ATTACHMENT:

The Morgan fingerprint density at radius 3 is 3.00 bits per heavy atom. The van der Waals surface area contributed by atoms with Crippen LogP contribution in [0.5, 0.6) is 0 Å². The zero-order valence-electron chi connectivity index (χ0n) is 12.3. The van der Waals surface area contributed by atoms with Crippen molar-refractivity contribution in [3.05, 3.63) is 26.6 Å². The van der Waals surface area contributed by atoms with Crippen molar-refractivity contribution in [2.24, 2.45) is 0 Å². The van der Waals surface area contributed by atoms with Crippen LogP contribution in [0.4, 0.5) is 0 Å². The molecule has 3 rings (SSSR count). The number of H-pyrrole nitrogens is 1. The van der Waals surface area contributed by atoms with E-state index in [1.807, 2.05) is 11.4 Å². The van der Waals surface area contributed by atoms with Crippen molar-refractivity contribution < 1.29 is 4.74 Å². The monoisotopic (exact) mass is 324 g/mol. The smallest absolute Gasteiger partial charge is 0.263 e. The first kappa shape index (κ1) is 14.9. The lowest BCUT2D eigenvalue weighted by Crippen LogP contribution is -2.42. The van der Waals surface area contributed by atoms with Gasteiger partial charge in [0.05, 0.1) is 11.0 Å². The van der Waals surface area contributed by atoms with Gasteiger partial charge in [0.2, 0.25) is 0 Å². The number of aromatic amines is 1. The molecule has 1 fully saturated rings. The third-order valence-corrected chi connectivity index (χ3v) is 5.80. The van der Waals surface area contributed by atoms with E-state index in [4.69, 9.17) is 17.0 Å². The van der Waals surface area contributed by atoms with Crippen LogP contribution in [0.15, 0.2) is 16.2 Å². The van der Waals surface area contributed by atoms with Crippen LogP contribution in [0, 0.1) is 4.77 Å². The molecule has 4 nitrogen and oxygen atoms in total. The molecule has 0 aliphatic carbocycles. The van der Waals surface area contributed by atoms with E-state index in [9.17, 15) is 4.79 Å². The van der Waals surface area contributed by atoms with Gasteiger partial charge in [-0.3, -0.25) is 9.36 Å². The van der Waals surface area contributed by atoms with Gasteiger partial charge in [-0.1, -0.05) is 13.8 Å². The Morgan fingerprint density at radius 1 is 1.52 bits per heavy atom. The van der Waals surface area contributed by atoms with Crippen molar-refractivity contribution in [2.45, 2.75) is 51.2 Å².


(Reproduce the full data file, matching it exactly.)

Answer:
The Morgan fingerprint density at radius 3 is 3.00 bits per heavy atom. The van der Waals surface area contributed by atoms with Crippen LogP contribution in [0.5, 0.6) is 0 Å². The zero-order valence-electron chi connectivity index (χ0n) is 12.3. The van der Waals surface area contributed by atoms with Crippen molar-refractivity contribution in [3.05, 3.63) is 26.6 Å². The van der Waals surface area contributed by atoms with Crippen molar-refractivity contribution in [2.24, 2.45) is 0 Å². The van der Waals surface area contributed by atoms with Crippen LogP contribution in [0.4, 0.5) is 0 Å². The molecule has 3 rings (SSSR count). The number of H-pyrrole nitrogens is 1. The van der Waals surface area contributed by atoms with E-state index in [1.807, 2.05) is 11.4 Å². The van der Waals surface area contributed by atoms with Crippen molar-refractivity contribution < 1.29 is 4.74 Å². The monoisotopic (exact) mass is 324 g/mol. The smallest absolute Gasteiger partial charge is 0.263 e. The first kappa shape index (κ1) is 14.9. The lowest BCUT2D eigenvalue weighted by Crippen LogP contribution is -2.42. The van der Waals surface area contributed by atoms with Gasteiger partial charge in [0.05, 0.1) is 11.0 Å². The van der Waals surface area contributed by atoms with Gasteiger partial charge in [0.2, 0.25) is 0 Å². The number of aromatic amines is 1. The molecule has 1 fully saturated rings. The third-order valence-corrected chi connectivity index (χ3v) is 5.80. The van der Waals surface area contributed by atoms with E-state index in [4.69, 9.17) is 17.0 Å². The van der Waals surface area contributed by atoms with Crippen LogP contribution in [0.15, 0.2) is 16.2 Å². The van der Waals surface area contributed by atoms with Crippen LogP contribution in [0, 0.1) is 4.77 Å². The molecule has 4 nitrogen and oxygen atoms in total. The molecule has 0 aliphatic carbocycles. The van der Waals surface area contributed by atoms with E-state index in [9.17, 15) is 4.79 Å². The van der Waals surface area contributed by atoms with Gasteiger partial charge in [-0.3, -0.25) is 9.36 Å². The van der Waals surface area contributed by atoms with Gasteiger partial charge in [-0.1, -0.05) is 13.8 Å². The Morgan fingerprint density at radius 1 is 1.52 bits per heavy atom. The van der Waals surface area contributed by atoms with Crippen molar-refractivity contribution in [2.45, 2.75) is 51.2 Å².